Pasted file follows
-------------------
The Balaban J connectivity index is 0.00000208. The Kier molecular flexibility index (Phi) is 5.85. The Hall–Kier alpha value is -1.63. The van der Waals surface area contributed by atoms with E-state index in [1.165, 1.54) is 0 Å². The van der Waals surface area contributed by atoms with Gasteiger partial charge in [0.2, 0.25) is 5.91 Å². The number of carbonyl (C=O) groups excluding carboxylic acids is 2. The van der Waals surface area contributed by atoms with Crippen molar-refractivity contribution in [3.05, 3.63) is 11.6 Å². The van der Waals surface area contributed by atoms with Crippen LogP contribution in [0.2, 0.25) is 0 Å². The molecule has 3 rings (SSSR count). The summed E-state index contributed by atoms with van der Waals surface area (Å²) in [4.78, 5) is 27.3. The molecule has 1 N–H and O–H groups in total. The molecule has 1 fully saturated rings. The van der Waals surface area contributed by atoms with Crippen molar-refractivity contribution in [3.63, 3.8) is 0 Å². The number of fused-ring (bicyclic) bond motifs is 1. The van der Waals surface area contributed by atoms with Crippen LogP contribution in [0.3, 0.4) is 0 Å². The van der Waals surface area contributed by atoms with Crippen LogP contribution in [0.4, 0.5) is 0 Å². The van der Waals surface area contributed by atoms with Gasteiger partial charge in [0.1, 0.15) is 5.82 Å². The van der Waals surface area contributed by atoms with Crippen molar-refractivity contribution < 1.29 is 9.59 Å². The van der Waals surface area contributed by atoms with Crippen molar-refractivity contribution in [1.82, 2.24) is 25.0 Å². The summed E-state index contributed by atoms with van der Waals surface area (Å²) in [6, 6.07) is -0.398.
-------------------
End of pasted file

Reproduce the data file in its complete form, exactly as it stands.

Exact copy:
The Balaban J connectivity index is 0.00000208. The Kier molecular flexibility index (Phi) is 5.85. The Hall–Kier alpha value is -1.63. The van der Waals surface area contributed by atoms with E-state index in [1.165, 1.54) is 0 Å². The van der Waals surface area contributed by atoms with Gasteiger partial charge in [0.2, 0.25) is 5.91 Å². The number of carbonyl (C=O) groups excluding carboxylic acids is 2. The van der Waals surface area contributed by atoms with Crippen molar-refractivity contribution in [3.05, 3.63) is 11.6 Å². The van der Waals surface area contributed by atoms with Crippen LogP contribution in [0.2, 0.25) is 0 Å². The molecule has 3 rings (SSSR count). The summed E-state index contributed by atoms with van der Waals surface area (Å²) in [4.78, 5) is 27.3. The molecule has 1 N–H and O–H groups in total. The molecule has 1 fully saturated rings. The van der Waals surface area contributed by atoms with Crippen molar-refractivity contribution in [3.63, 3.8) is 0 Å². The number of fused-ring (bicyclic) bond motifs is 1. The van der Waals surface area contributed by atoms with Crippen LogP contribution in [0.3, 0.4) is 0 Å². The van der Waals surface area contributed by atoms with Crippen LogP contribution in [0.4, 0.5) is 0 Å². The van der Waals surface area contributed by atoms with Gasteiger partial charge in [0.1, 0.15) is 5.82 Å². The van der Waals surface area contributed by atoms with Crippen molar-refractivity contribution < 1.29 is 9.59 Å². The van der Waals surface area contributed by atoms with Crippen molar-refractivity contribution in [1.82, 2.24) is 25.0 Å². The summed E-state index contributed by atoms with van der Waals surface area (Å²) in [6, 6.07) is -0.398.